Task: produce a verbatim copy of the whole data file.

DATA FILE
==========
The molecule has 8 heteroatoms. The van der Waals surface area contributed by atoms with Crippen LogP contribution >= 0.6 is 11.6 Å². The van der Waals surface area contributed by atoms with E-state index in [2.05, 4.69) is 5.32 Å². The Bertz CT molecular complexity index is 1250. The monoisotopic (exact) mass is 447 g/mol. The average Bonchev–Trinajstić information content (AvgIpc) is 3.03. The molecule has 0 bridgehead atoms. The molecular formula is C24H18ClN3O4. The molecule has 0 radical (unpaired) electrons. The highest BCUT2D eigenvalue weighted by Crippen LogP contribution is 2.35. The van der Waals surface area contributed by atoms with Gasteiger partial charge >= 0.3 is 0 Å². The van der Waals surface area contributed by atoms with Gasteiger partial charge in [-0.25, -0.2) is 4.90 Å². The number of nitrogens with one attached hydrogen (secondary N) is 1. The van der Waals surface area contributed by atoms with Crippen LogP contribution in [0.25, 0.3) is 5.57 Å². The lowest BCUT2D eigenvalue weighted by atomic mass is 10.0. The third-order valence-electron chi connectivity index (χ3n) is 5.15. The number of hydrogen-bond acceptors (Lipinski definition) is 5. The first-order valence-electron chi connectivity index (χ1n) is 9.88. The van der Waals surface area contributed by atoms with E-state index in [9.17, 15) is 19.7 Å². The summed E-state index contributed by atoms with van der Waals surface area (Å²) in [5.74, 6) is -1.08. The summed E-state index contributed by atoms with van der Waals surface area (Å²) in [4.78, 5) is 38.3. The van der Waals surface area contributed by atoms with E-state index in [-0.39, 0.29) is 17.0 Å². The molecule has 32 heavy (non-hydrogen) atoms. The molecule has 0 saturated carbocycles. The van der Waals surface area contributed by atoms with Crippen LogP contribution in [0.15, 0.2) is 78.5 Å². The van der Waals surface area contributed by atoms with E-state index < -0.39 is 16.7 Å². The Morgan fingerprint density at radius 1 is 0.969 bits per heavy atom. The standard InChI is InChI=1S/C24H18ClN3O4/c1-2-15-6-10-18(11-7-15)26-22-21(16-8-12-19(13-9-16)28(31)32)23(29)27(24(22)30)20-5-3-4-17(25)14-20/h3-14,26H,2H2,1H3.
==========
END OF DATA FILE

The molecule has 8 heteroatoms. The van der Waals surface area contributed by atoms with Crippen LogP contribution >= 0.6 is 11.6 Å². The van der Waals surface area contributed by atoms with E-state index in [2.05, 4.69) is 5.32 Å². The Bertz CT molecular complexity index is 1250. The monoisotopic (exact) mass is 447 g/mol. The average Bonchev–Trinajstić information content (AvgIpc) is 3.03. The molecule has 0 bridgehead atoms. The molecular formula is C24H18ClN3O4. The molecule has 0 radical (unpaired) electrons. The highest BCUT2D eigenvalue weighted by Crippen LogP contribution is 2.35. The van der Waals surface area contributed by atoms with Gasteiger partial charge >= 0.3 is 0 Å². The van der Waals surface area contributed by atoms with Gasteiger partial charge in [-0.25, -0.2) is 4.90 Å². The number of nitrogens with one attached hydrogen (secondary N) is 1. The van der Waals surface area contributed by atoms with Crippen LogP contribution in [0.25, 0.3) is 5.57 Å². The lowest BCUT2D eigenvalue weighted by atomic mass is 10.0. The third-order valence-electron chi connectivity index (χ3n) is 5.15. The number of hydrogen-bond acceptors (Lipinski definition) is 5. The first-order valence-electron chi connectivity index (χ1n) is 9.88. The van der Waals surface area contributed by atoms with E-state index in [9.17, 15) is 19.7 Å². The summed E-state index contributed by atoms with van der Waals surface area (Å²) in [5.74, 6) is -1.08. The summed E-state index contributed by atoms with van der Waals surface area (Å²) in [4.78, 5) is 38.3. The van der Waals surface area contributed by atoms with E-state index in [-0.39, 0.29) is 17.0 Å². The molecule has 32 heavy (non-hydrogen) atoms. The molecule has 0 saturated carbocycles. The van der Waals surface area contributed by atoms with Crippen LogP contribution in [0.15, 0.2) is 78.5 Å². The van der Waals surface area contributed by atoms with E-state index < -0.39 is 16.7 Å². The Morgan fingerprint density at radius 1 is 0.969 bits per heavy atom. The standard InChI is InChI=1S/C24H18ClN3O4/c1-2-15-6-10-18(11-7-15)26-22-21(16-8-12-19(13-9-16)28(31)32)23(29)27(24(22)30)20-5-3-4-17(25)14-20/h3-14,26H,2H2,1H3.